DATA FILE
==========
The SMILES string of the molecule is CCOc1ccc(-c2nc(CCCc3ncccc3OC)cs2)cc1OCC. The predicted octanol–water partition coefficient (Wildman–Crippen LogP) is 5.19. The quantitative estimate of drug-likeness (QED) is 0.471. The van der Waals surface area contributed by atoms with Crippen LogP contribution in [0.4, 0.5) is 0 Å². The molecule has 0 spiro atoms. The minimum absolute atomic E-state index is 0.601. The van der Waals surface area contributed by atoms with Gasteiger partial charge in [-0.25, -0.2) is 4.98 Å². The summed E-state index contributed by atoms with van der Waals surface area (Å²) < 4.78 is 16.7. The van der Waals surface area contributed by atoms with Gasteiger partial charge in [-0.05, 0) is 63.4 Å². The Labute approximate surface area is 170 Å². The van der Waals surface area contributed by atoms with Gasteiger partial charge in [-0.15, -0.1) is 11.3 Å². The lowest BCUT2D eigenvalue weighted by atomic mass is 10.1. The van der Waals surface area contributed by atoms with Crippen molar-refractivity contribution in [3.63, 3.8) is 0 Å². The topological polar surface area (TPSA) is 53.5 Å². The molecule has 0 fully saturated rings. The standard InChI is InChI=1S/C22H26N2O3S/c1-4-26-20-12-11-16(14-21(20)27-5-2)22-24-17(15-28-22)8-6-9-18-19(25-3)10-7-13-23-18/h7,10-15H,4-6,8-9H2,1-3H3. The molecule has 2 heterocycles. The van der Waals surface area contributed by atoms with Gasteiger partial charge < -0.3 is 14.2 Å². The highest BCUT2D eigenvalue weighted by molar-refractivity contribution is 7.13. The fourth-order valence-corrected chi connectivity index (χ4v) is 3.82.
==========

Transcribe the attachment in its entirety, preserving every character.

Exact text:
The SMILES string of the molecule is CCOc1ccc(-c2nc(CCCc3ncccc3OC)cs2)cc1OCC. The predicted octanol–water partition coefficient (Wildman–Crippen LogP) is 5.19. The quantitative estimate of drug-likeness (QED) is 0.471. The van der Waals surface area contributed by atoms with Crippen LogP contribution in [0.4, 0.5) is 0 Å². The molecule has 0 spiro atoms. The minimum absolute atomic E-state index is 0.601. The van der Waals surface area contributed by atoms with Gasteiger partial charge in [-0.25, -0.2) is 4.98 Å². The summed E-state index contributed by atoms with van der Waals surface area (Å²) < 4.78 is 16.7. The van der Waals surface area contributed by atoms with Gasteiger partial charge in [-0.05, 0) is 63.4 Å². The Labute approximate surface area is 170 Å². The van der Waals surface area contributed by atoms with Gasteiger partial charge in [-0.15, -0.1) is 11.3 Å². The lowest BCUT2D eigenvalue weighted by atomic mass is 10.1. The van der Waals surface area contributed by atoms with Crippen molar-refractivity contribution in [3.63, 3.8) is 0 Å². The topological polar surface area (TPSA) is 53.5 Å². The molecule has 0 fully saturated rings. The standard InChI is InChI=1S/C22H26N2O3S/c1-4-26-20-12-11-16(14-21(20)27-5-2)22-24-17(15-28-22)8-6-9-18-19(25-3)10-7-13-23-18/h7,10-15H,4-6,8-9H2,1-3H3. The molecule has 2 heterocycles. The van der Waals surface area contributed by atoms with Gasteiger partial charge < -0.3 is 14.2 Å². The highest BCUT2D eigenvalue weighted by molar-refractivity contribution is 7.13. The fourth-order valence-corrected chi connectivity index (χ4v) is 3.82.